We recently did a post on things to consider when choosing a company car. Our first tip was the check the engine. We felt this deserved an article of its own to help you choose Diesel, Petrol, Electric or Hybrid.
Diesel engines offer a great fuel economy, providing drivers with 25% to 30% better fuel usage on average compared to petrol engines on long journeys. It is not just petrol engines that diesel vehicles offer a better fuel economy compared to, petrol-electric hybrids fall short too. This is because diesel is one of the most efficient fuels available. Diesel engines don’t have any distributors or spark plugs so the engines don’t have to go in for ignition tune-ups.
Petrol engines are cheaper to buy than diesel cars are and tend to have quieter engines and less vibration than diesel vehicles. They can also be cheaper to maintain and service than diesel vehicles. Petrol tends to be a much cheaper fuel to buy than diesel at the petrol station so if you don’t drive your vehicle very much; petrol vehicles are much cheaper to run.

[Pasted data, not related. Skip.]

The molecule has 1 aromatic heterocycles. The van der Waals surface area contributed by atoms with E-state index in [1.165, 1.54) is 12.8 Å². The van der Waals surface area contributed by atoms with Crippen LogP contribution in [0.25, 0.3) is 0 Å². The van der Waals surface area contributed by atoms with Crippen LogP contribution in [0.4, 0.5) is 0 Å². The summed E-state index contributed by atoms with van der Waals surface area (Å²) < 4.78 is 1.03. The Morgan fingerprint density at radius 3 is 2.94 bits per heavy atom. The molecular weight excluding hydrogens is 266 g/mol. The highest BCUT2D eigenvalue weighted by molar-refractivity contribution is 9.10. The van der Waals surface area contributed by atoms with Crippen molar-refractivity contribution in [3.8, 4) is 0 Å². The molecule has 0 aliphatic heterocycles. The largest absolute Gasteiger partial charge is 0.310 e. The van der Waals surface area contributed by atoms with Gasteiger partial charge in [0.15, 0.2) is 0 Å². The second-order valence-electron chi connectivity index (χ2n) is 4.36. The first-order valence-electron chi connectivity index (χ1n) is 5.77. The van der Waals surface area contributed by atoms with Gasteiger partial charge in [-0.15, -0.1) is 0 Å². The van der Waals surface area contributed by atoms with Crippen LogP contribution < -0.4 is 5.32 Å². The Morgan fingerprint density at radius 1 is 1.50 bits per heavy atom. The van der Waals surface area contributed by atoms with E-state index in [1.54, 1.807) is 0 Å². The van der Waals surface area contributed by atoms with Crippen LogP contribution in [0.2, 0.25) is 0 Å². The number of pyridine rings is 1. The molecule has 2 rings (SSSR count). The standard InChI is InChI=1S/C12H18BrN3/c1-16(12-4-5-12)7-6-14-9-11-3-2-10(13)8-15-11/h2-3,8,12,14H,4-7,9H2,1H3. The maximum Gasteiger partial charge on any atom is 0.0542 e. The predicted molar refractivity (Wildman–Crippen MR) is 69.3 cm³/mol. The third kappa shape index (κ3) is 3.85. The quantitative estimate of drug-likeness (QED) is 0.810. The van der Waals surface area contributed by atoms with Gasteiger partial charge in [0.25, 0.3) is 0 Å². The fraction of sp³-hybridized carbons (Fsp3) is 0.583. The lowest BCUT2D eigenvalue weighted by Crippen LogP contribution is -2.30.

Electric cars are quiet and quick vehicles so that they offer a very smooth ride compared to other vehicles. They are also cheaper to run than other vehicles as electricity is much cheaper to produce than petrol or diesel. You can also recharge your electric vehicle at home, meaning you don’t have to go out to refuel. And as they have no carbon emissions, you don’t have to pay any road tax on most electric vehicles. But, although increasing, the number of charging points in the country are few and far between. Unfortunately if you are doing long distances, electric cars are probably not an option for you.
Hybrid vehicles combine the positive aspects of the petrol engine with the positive aspects of the electric car. They produce lower CO2 emissions than petrol and diesel vehicles so the road tax is lower than other vehicles of the same size. There are also lots of different credit incentives to help purchase hybrid cars, which makes buying them cheaper than buying a diesel or petrol vehicle.